Summit County government has failed the populace with its decisions on Woodward at Gorgoza.
As you may have heard, The Snyderville Basin Planning Commission approved a new development at the Gorgoza Sledding Park. According to the Park Record it will “include a more than 52,000-square-foot action-sports center, equipped with indoor trampolines, ramps, foam pits, pump tracks, concrete skate park and a digital media studio. Other amenities would include a food court, lounge and coffee house, and a party room.” Outdoor amenities planned include lift served snow sports, riding and teaching terrain, expanded snow making tubing, a four-person chair lift, an outdoor skate park, expanded mountain biking trail system and freestyle-mountain biking terrain.
Also, keep in mind the 52,000 square foot building will be 45 feet high. That is 13 feet taller than is generally allowed in the Snyderville Basin. Just for reference, that is over 25% bigger than the new Whole Foods and over 10 feet taller.
So, how did we get here?
In 1999 POWDR Corp signed a development agreement with Summit County that speaks to a small indoor lodge and outdoor recreation. The Project Description says “Gorgoza park will offer a variety of non-motorized outdoor recreational activities that may include: snow tubing with up to 5 tube tows with up to four lanes per tow; snowplay; snowboarding accessed via a chair lift with a terrain park and two half pipes; snowblades and skiing; ice rink and skating; snowshoe and ski trails; winter alpine slide rides; toboggan and luge/bob rides; all terrain carts and thrill sleds; a climbing wall; a skate park and an all terrain skateboard area; BMX and mountain bike trails; alpine slide rides, and other uses consistent with the mountain outdoor recreation setting.”
What was approved then was truly an outdoor recreation facility.
What we will have now is that outdoor recreation facility, plus a 45 foot tall, 52,000 sq foot building (with a food court, coffee shop, etc, etc, etc.).
From a public perspective, it’s not the same thing that was originally agreed to in 1999. Yet, Summit County seemed to bend over backwards to make this work. In December 2016, the Summit County Council voted 3-2 to allow the height exception enabling the overside building to be built. Their reasoning seemed to be that we want recreation around Park City, and this development can’t work without a 45 tall building, so they allowed it.
They seemed to remember that Parkites like recreation but forgot that we have a water problem. They forgot we have a traffic problem. They forgot we have an affordable housing problem. They forgot we have a problem with employees driving up from the valley to work.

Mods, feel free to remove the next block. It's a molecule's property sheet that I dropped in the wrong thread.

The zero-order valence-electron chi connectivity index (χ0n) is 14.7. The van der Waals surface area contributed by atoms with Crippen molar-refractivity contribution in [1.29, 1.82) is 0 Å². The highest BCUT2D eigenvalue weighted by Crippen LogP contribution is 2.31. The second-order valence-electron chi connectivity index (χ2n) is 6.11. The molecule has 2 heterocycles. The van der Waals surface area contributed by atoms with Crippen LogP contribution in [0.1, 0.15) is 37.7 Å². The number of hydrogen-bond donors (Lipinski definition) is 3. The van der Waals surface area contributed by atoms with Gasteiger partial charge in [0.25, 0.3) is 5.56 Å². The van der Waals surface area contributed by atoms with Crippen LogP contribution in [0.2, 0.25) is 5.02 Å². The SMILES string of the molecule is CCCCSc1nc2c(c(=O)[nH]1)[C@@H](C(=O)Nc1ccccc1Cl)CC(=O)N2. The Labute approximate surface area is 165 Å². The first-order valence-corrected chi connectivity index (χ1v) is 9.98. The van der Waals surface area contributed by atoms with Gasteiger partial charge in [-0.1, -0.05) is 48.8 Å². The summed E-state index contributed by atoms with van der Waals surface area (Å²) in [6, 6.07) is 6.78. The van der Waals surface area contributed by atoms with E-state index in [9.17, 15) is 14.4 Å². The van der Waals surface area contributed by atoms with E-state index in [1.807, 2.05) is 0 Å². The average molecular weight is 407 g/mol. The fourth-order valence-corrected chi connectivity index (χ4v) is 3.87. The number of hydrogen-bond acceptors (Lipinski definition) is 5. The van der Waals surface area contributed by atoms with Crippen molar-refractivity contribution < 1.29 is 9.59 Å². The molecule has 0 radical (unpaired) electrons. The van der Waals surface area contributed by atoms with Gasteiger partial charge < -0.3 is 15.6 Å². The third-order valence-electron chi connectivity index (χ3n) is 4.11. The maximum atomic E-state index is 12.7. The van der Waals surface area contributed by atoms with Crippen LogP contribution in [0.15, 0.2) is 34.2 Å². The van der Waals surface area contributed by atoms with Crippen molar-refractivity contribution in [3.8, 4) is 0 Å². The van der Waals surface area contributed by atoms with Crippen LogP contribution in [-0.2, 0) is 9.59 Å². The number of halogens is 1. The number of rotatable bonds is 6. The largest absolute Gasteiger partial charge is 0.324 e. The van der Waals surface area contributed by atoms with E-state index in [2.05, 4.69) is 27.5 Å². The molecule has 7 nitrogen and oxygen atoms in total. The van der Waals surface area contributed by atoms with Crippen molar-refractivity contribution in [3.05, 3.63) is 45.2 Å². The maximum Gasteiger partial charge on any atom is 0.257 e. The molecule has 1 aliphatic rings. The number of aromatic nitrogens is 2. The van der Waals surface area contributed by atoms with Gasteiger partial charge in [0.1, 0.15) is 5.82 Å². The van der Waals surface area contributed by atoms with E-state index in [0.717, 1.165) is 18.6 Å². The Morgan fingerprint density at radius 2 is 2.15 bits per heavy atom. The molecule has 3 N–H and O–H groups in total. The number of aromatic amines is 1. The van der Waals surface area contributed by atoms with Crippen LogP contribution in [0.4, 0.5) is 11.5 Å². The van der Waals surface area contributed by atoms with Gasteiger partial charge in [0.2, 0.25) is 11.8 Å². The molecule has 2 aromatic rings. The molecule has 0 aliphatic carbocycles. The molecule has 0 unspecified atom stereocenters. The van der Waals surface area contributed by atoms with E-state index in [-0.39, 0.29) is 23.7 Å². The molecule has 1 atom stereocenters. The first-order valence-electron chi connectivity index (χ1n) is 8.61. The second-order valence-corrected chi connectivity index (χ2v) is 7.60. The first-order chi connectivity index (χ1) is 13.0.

They also forgot that this decision could set a dangerous precedent for exceeding height restrictions. If all someone needs to prove is that you need the extra height to function, that’s a pretty low bar. I should say not all forgot, as council member Roger Armstrong cited that concern and voted against the height exception.
If the Council would have enforced the height restriction, and a 45 foot tall building was required to make the building viable, maybe Woodward at Gorgoza would have remained an outdoor facility as originally agreed to. Possibly, Woodward at Gorgoza may not have happened at all. Either way there would likely be less impact.
The second issue that happened along the way is that the Summit County Planning Department ruled that the 52,000 sq ft building was an accessory use to the property. This opened up the ability for the Woodward folks to apply for a conditional use permit (CUP). Once a CUP is all that is needed for development, all that can really be done per Utah law is to try and mitigate issues like traffic.
This then led the Snyderville Basin Planning Commission to approve the conditional use permit. While it would be easy to blame them for their approval, all they can generally do is try to mitigate issues once they are facing a conditional use permit. It’s much like the judge that has to let the murderer go on technicalities. In this case, all they can really do is to try to fix as many issues as possible. They can’t prevent it. They were put in this position by the decisions made before the issue came to them.
Of course, there are people who are excited for this development. They think it will improve property values. They believe it will be great to have a recreation facility so close to Pinebrook and Jeremy Ranch. Of course, everyone is entitled to their opinion. That doesn’t change the fact that this development isn’t like what was originally approved. Given our current issues, it’s hard to see how the new agreement is better for the populace than what was originally agreed upon in 1999. In fact, if the development was delayed (or never happened at all), it would likely be better for traffic, noise, pollution, affordable housing, and the water issues we currently face.
The county buys a property like Cline Dahle for millions in order to put in a transportation hub and affordable housing, and then just further exacerbates the problems we are all trying to solve, by enabling something like Woodward at Gorgoza. It makes no sense.
On this one, we believe Summit County government completely botched this.